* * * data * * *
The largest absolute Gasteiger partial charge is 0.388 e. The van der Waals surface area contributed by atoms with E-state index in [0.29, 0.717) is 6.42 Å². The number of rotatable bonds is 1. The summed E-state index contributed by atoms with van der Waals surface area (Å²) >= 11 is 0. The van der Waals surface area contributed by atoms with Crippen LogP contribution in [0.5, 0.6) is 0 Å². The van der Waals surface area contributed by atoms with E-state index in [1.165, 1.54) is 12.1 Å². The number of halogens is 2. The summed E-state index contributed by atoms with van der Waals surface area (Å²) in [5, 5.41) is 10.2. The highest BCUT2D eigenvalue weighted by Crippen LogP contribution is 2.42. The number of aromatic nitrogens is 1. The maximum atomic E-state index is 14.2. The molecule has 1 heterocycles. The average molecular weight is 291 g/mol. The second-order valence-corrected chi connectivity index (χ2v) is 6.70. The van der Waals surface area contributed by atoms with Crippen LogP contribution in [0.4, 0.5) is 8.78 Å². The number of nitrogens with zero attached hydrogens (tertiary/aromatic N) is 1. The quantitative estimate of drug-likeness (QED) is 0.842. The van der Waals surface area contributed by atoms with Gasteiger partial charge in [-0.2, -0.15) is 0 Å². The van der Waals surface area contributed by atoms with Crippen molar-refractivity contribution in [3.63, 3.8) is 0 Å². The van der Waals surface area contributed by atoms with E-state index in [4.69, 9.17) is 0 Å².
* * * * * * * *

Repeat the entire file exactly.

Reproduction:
The largest absolute Gasteiger partial charge is 0.388 e. The van der Waals surface area contributed by atoms with E-state index in [0.29, 0.717) is 6.42 Å². The number of rotatable bonds is 1. The summed E-state index contributed by atoms with van der Waals surface area (Å²) >= 11 is 0. The van der Waals surface area contributed by atoms with Crippen LogP contribution in [0.5, 0.6) is 0 Å². The van der Waals surface area contributed by atoms with E-state index in [1.165, 1.54) is 12.1 Å². The number of halogens is 2. The summed E-state index contributed by atoms with van der Waals surface area (Å²) in [5, 5.41) is 10.2. The highest BCUT2D eigenvalue weighted by Crippen LogP contribution is 2.42. The number of aromatic nitrogens is 1. The maximum atomic E-state index is 14.2. The molecule has 1 heterocycles. The average molecular weight is 291 g/mol. The second-order valence-corrected chi connectivity index (χ2v) is 6.70. The van der Waals surface area contributed by atoms with Crippen LogP contribution in [0.4, 0.5) is 8.78 Å². The number of nitrogens with zero attached hydrogens (tertiary/aromatic N) is 1. The quantitative estimate of drug-likeness (QED) is 0.842. The van der Waals surface area contributed by atoms with Gasteiger partial charge in [-0.2, -0.15) is 0 Å². The van der Waals surface area contributed by atoms with Crippen molar-refractivity contribution in [3.63, 3.8) is 0 Å². The van der Waals surface area contributed by atoms with E-state index in [4.69, 9.17) is 0 Å².